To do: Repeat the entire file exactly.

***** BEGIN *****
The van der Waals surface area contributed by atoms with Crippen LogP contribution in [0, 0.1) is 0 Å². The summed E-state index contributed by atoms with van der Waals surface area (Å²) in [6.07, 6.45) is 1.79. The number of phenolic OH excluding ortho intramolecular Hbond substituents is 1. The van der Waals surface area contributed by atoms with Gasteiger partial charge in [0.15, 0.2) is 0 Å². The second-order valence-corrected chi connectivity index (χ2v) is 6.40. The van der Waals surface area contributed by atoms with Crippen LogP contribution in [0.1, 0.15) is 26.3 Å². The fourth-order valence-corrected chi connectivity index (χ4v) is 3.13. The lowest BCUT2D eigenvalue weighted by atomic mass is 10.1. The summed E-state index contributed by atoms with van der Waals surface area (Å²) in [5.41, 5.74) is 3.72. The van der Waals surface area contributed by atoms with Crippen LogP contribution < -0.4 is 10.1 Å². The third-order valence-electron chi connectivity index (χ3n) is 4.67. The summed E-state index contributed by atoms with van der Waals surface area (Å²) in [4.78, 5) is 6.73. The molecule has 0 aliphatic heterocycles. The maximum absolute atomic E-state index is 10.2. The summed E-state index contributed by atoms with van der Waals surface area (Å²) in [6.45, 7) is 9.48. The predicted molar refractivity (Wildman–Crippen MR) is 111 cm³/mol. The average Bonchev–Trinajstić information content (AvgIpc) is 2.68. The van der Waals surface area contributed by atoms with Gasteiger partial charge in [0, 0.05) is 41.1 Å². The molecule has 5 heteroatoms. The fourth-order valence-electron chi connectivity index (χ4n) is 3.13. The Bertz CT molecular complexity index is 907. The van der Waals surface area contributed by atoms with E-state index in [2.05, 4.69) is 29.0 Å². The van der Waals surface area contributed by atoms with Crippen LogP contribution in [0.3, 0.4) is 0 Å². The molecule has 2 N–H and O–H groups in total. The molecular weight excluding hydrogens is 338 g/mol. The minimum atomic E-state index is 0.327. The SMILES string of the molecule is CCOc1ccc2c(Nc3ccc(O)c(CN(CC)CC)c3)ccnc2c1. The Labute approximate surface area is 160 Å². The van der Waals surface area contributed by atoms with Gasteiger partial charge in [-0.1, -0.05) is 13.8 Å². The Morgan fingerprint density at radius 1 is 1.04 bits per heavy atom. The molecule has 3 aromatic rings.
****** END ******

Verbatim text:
The van der Waals surface area contributed by atoms with Crippen LogP contribution in [0, 0.1) is 0 Å². The summed E-state index contributed by atoms with van der Waals surface area (Å²) in [6.07, 6.45) is 1.79. The number of phenolic OH excluding ortho intramolecular Hbond substituents is 1. The van der Waals surface area contributed by atoms with Gasteiger partial charge in [0.15, 0.2) is 0 Å². The second-order valence-corrected chi connectivity index (χ2v) is 6.40. The van der Waals surface area contributed by atoms with Crippen LogP contribution in [0.1, 0.15) is 26.3 Å². The fourth-order valence-corrected chi connectivity index (χ4v) is 3.13. The lowest BCUT2D eigenvalue weighted by atomic mass is 10.1. The summed E-state index contributed by atoms with van der Waals surface area (Å²) in [5.41, 5.74) is 3.72. The van der Waals surface area contributed by atoms with Crippen LogP contribution < -0.4 is 10.1 Å². The third-order valence-electron chi connectivity index (χ3n) is 4.67. The summed E-state index contributed by atoms with van der Waals surface area (Å²) in [4.78, 5) is 6.73. The molecule has 0 aliphatic heterocycles. The maximum absolute atomic E-state index is 10.2. The summed E-state index contributed by atoms with van der Waals surface area (Å²) in [6.45, 7) is 9.48. The predicted molar refractivity (Wildman–Crippen MR) is 111 cm³/mol. The average Bonchev–Trinajstić information content (AvgIpc) is 2.68. The van der Waals surface area contributed by atoms with Gasteiger partial charge in [0, 0.05) is 41.1 Å². The molecule has 5 heteroatoms. The fourth-order valence-electron chi connectivity index (χ4n) is 3.13. The Bertz CT molecular complexity index is 907. The van der Waals surface area contributed by atoms with E-state index in [2.05, 4.69) is 29.0 Å². The van der Waals surface area contributed by atoms with Crippen LogP contribution in [0.3, 0.4) is 0 Å². The molecule has 2 N–H and O–H groups in total. The molecular weight excluding hydrogens is 338 g/mol. The minimum atomic E-state index is 0.327. The SMILES string of the molecule is CCOc1ccc2c(Nc3ccc(O)c(CN(CC)CC)c3)ccnc2c1. The Labute approximate surface area is 160 Å². The van der Waals surface area contributed by atoms with Gasteiger partial charge in [-0.1, -0.05) is 13.8 Å². The Morgan fingerprint density at radius 1 is 1.04 bits per heavy atom. The molecule has 3 aromatic rings.